Soon the view changed. As we entered the outskirts of TF, businesses began to pop up. Farm equipment and truck sales lots were prominate here with related shops interspersed between them.

We passed the Chobani plant, the largest yoghurt producer in the world.

Soon the view changed to a mix of independent businesses among neat, landscaped neighborhoods and schools. One of the first things I noticed about Twin Falls was the amount and variety of planted trees.

Then came the dedicated commercial area, packed with big box stores, chain gas stations and fast food places, car sales and cell phone stores.

As I awaited my appointment at the modern St Luke’s Magic Valley Hospital and Medical Center, all of these images and impressions began to form a conclusion in my mind.

While Twin Falls was unique in many ways; the area was truly blessed by it’s agricultural economy with abundance and a 3% unemployment rate, it is just like every other American city in many ways. I have noticed there are 3 ways that are the most prominent.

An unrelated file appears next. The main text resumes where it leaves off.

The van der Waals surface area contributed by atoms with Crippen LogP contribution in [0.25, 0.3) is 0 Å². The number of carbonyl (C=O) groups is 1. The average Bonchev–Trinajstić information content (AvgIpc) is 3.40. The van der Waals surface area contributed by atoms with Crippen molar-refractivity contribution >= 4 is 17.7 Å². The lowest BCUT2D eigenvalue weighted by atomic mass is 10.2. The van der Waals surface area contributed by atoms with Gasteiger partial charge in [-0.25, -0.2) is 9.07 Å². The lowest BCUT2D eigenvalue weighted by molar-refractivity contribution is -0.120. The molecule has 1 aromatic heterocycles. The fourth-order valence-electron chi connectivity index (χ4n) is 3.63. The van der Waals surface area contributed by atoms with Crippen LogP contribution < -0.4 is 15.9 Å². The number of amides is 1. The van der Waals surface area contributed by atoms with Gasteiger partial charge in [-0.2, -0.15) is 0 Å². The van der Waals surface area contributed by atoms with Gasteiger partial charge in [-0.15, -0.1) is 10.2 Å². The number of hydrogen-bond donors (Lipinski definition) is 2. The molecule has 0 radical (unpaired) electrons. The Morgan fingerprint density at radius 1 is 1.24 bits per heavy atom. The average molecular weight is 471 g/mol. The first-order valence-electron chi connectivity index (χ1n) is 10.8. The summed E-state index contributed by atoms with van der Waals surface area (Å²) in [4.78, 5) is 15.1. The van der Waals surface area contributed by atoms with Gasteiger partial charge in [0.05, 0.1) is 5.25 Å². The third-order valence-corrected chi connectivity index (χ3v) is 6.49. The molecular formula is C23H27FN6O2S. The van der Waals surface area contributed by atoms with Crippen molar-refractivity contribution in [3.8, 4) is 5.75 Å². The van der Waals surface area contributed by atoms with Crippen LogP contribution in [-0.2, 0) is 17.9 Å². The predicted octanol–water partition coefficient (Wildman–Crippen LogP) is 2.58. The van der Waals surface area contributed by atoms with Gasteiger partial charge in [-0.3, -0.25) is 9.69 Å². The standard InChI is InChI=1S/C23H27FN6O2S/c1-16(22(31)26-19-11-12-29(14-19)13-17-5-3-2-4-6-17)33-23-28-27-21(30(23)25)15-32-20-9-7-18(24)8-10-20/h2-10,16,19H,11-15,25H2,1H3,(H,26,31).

The first is that 98% of every new or fairly new vehicle on the road is painted one of 5 colors, red, white, blue, black, or gray, with a few gold ones thrown in. This is due to the fact that this is all most new car dealers carry, and to the economic abundance of the area.

The second is the sheer volume of fast food franchises, and the third and most disturbing is the rarity of seeing someone who isn’t staring at or talking into a cell phone.

“…mindfulness, is actually a practice rather than merely a good idea or a clever clinical technique.

It is thousands of years old. It’s essence, being about attention and awareness, is universal.”

Jon Sabot Zinn , in the introduction to “Mindfulness, finding peace in a frantic world” by Mark Williams and Danny Perman.

I have told others “I never get bored” most of my life, when in actuality what I do is divert my attention to one or more of my many interests. This may be responding to emails, reading on Kindle or a printed book, watching a movie or TV show while knitting, checking my to-do list items off or creating new ones, etc.

On the outside, it may appear that I’ve conquered my lifelong anxiety, but nothing could be further from the truth. When I took an honest inventory of my thoughts and behavior, I was stunned to discover how many of these were rooted in anxiety.

In the first chapter of “Mindfulness”, these is an exerpt on performing a “one minute meditation”. Surely I could quiet my thoughts that long.

Mindfulness, I realize, must be practiced on a regular basis. You must desire the peace and clarity it brings. But once you experience it, you won’t be satisfied with anything less.